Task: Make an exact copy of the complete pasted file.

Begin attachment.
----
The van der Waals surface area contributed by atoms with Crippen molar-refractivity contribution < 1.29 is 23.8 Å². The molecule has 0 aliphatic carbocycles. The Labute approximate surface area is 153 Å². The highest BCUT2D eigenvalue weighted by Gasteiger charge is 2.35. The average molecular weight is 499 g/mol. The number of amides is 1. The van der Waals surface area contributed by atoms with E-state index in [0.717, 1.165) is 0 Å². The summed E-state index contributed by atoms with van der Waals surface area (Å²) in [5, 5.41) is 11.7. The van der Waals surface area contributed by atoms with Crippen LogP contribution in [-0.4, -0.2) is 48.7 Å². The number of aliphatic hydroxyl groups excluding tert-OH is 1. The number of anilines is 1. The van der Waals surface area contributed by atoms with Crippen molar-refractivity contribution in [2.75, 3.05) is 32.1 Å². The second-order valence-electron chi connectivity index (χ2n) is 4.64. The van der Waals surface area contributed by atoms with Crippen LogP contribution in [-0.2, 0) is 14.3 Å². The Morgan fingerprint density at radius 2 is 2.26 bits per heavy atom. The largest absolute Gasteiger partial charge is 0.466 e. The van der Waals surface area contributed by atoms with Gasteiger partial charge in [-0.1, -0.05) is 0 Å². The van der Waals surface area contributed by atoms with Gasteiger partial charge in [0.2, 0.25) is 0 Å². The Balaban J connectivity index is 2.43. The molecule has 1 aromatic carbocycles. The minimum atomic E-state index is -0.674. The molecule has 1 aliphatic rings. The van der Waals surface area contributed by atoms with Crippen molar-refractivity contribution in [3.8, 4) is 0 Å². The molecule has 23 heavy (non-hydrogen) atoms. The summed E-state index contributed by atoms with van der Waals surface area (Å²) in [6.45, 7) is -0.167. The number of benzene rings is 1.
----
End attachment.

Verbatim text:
The van der Waals surface area contributed by atoms with Crippen molar-refractivity contribution < 1.29 is 23.8 Å². The molecule has 0 aliphatic carbocycles. The Labute approximate surface area is 153 Å². The highest BCUT2D eigenvalue weighted by Gasteiger charge is 2.35. The average molecular weight is 499 g/mol. The number of amides is 1. The van der Waals surface area contributed by atoms with E-state index in [0.717, 1.165) is 0 Å². The summed E-state index contributed by atoms with van der Waals surface area (Å²) in [5, 5.41) is 11.7. The van der Waals surface area contributed by atoms with Crippen LogP contribution in [-0.4, -0.2) is 48.7 Å². The number of aliphatic hydroxyl groups excluding tert-OH is 1. The number of anilines is 1. The van der Waals surface area contributed by atoms with Crippen molar-refractivity contribution in [2.75, 3.05) is 32.1 Å². The second-order valence-electron chi connectivity index (χ2n) is 4.64. The van der Waals surface area contributed by atoms with Crippen LogP contribution in [-0.2, 0) is 14.3 Å². The Morgan fingerprint density at radius 2 is 2.26 bits per heavy atom. The largest absolute Gasteiger partial charge is 0.466 e. The van der Waals surface area contributed by atoms with Gasteiger partial charge in [-0.1, -0.05) is 0 Å². The van der Waals surface area contributed by atoms with Gasteiger partial charge in [0.2, 0.25) is 0 Å². The Balaban J connectivity index is 2.43. The molecule has 1 aromatic carbocycles. The minimum atomic E-state index is -0.674. The molecule has 1 aliphatic rings. The van der Waals surface area contributed by atoms with Crippen molar-refractivity contribution in [3.8, 4) is 0 Å². The molecule has 23 heavy (non-hydrogen) atoms. The summed E-state index contributed by atoms with van der Waals surface area (Å²) in [6.45, 7) is -0.167. The number of benzene rings is 1.